**Lars Arge**

**August 1996**

In this thesis we study the Input/Output (I/O) complexity of large-scale problems arising e.g. in the areas of database systems, geographic information systems, VLSI design systems and computer graphics, and design I/O-efficient algorithms for them.

A general theme in our
work is to design I/O-efficient algorithms through the design of
I/O-efficient data structures. One of our philosophies is to try to design
I/O algorithms from internal memory algorithms by exchanging the data
structures used in internal memory with their external memory counterparts.
The results in the thesis include a technique for transforming an internal
memory tree data structure into an external data structure which can be used
in a *batched* dynamic setting, that is, a setting where we for example
do not require that the result of a search operation is returned immediately.
Using this technique we develop batched dynamic external versions of the
(one-dimensional) range-tree and the segment-tree and we develop an external
priority queue. These structures can be used in standard internal memory
sorting algorithms and algorithms for problems involving geometric objects.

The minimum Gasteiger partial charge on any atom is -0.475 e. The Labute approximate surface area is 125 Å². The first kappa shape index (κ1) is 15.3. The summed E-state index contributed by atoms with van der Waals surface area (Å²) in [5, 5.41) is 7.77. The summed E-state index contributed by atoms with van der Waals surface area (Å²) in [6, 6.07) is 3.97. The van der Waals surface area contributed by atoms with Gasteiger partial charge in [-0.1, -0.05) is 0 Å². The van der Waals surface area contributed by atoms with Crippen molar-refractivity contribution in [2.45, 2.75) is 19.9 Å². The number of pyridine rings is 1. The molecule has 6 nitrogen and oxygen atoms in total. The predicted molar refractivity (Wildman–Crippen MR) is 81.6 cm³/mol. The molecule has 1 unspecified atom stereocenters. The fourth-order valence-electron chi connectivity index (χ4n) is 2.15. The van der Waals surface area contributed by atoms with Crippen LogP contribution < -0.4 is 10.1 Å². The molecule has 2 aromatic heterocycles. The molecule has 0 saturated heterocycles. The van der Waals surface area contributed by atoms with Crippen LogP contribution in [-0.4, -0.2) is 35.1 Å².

The latter has applications to VLSI design. Using the priority queue we
improve upon known I/O algorithms for fundamental graph problems, and develop
new efficient algorithms for the graph-related problem of ordered
binary-decision diagram manipulation. Ordered binary-decision diagrams are
the state-of-the-art data structure for boolean function manipulation and
they are extensively used in large-scale applications like logic circuit
verification.

Combining our batched dynamic segment tree with the novel technique of external-memory fractional cascading we develop I/O-efficient algorithms for a large number of geometric problems involving line segments in the plane, with applications to geographic informations systems. Such systems frequently handle huge amounts of spatial data and thus they require good use of external-memory techniques.

We also manage to use the ideas in the batched dynamic segment tree to develop ``on-line'' external data structures for a special case of two-dimensional range searching with applications to databases and constraint logic programming. We develop an on-line external version of the segment tree, which improves upon the previously best known such structure, and an optimal on-line external version of the interval tree. The last result settles an important open problem in databases and I/O algorithms. In order to develop these structure we use a novel balancing technique for search trees which can be regarded as weight-balancing of B-trees.

Finally, we develop a technique for transforming internal memory lower bounds to lower bounds in the I/O model, and we prove that our new ordered binary-decision diagram manipulation algorithms are asymptotically optimal among a class of algorithms that include all know manipulation algorithms.

Available as *PostScript*,
*PDF*.

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